The Bottom Line

Most often corporate structured businesses rely heavily on managers to oversee departments and provide direction for how employees do their jobs. However, they don’t always hire or promote someone to oversee the department who has experience leading an individual or a team.  The manager’s role is created for the purpose of ensuring that strategies to increase the bottom line are being met and maintaining order within their department but the underlying problem with this approach is that the employees become unsatisfied with their job because there is no room for growth.  The employees’ are expected to follow protocol and do their job with no questions asked, which further delays the success of the organization as a whole because the very people who are hired to do the jobs that produce revenue or new business are not allowed to contribute ideas or strategies to assist with the prosperity of the organization.

Management is for process, procedure, time and finances but not for people. By and large, people are not inclined to be “managed” because they simply want leadership and guidance.  People want their ideas to be heard, their efforts to be acknowledged and the opportunity to advance their positions because of their contributions to the organization.  They aren’t seeking someone to provide dictatorship or stand over their shoulder to micro-manage every step of their day, but they are seeking mentors, guidance, support and inclusion in the decision making process of the organization, as well as respect for their efforts and achievements.  

Effectively managing an organization includes putting leaders with people skills into supervisory positions.  Call them managers if that is your preference but the overall strategy of retaining a productive and satisfied workforce should be a more leadership focused approach.  Leadership isn’t about managing, it is about people and having the ability to remain objective and open to new ideas and helping employees develop strategies that benefit both the organization and their individual methods of success within the organization.

Consider this; let’s say you have twelve people who work for a single department and they all were hired based on their previous experience, skills and abilities with the expectation that they will conform to your organizations methods, procedures and process.  However, did you know that these same people also bring knowledge, personality and creative ideas of their own because of their previous training?  Have you given them an opportunity to talk with you about their motivations, challenges, concerns and growth opportunities without the fear of losing their job?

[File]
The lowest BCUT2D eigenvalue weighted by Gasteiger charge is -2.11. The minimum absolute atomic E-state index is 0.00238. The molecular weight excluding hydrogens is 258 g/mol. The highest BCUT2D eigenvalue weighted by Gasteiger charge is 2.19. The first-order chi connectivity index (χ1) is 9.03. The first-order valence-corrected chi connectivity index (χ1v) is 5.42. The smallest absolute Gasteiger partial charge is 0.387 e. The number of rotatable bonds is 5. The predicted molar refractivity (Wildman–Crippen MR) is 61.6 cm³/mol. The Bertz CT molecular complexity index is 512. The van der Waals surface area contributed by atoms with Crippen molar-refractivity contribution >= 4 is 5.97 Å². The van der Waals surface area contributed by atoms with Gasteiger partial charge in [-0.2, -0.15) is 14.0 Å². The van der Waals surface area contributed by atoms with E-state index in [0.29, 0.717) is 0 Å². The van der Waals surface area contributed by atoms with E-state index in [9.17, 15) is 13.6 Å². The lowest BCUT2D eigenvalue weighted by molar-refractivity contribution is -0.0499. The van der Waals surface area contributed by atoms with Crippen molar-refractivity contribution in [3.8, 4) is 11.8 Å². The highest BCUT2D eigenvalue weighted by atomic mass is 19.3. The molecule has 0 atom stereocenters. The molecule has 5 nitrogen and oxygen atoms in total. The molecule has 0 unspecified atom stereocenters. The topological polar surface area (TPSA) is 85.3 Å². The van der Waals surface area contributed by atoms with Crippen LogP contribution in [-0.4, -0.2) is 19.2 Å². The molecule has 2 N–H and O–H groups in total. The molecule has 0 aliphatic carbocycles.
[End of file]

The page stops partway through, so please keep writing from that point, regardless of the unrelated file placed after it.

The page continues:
These are the leadership qualities that people look for in organizations because by being able to have conversations with management and corporate executives, employees are more likely to feel empowered, valued and supported by the organization and furthermore will stay longer, be more productive and be open to changes when change is necessary.  

Are you applying these 10 ideas to effectively lead your staff… 

  1. Have you taken the time to get to know your employees beyond what skills they possess? 
  2. Have you asked them what kind of training/education would support their professional goals? 
  3. Have you offered training or education in support of their professional goals if relevant to your organization? 
  4. Have you asked them what other departments or positions they might be interested in and offered to let them job shadow? 
  5. Have you asked them for ideas or suggestions to improve process or strategies within their individual jobs or departments? 
  6. Have you asked them how they organize their day or what strategies work or don’t work in their jobs? 
  7. Have you included them in the decision making process or strategic planning when implementing changes that directly affect them? 
  8. Have you been flexible in your business practices and asked for input from your staff about personnel and Human Resource decisions? 
  9. Have you allowed employees to contribute to their manager’s performance evaluations? 
  10. Have you engaged employees in conversations other than what their results for the day, week or month were? 

If you have done all of these things, have you also remained open and objective about their answers? Have you provided leadership, guidance and support around their concerns and questions? In other words, are you listening to your employees or just hearing what you want to hear and providing generalized information to quell their opinions and requests?

 If you are not asking these questions and further engaging your employees through open and objective conversations regarding the goals of the organization, strategic planning and including them in sharing their ideas for increasing outcomes, then you may be putting your organization at risk of an unproductive and unsatisfied workforce, which in the long run could be detrimental to the future success of your organization.  

Something to remember-Business and the needs of an organization are always changing, things that worked three years ago may not be as relevant today and who knows best what is working and what isn’t working?

  1. Is it you? 
  2. Is it your corporate executives?
  3. Is it your managers? 
  4. Is it your customers? 
  5. Is it your employees? 

Bottom line, it is all of the above and implementing new strategies, coming up with new ideas and providing better solutions should absolutely include input from everyone; not just you, not just the corporate executives and not just the management team.

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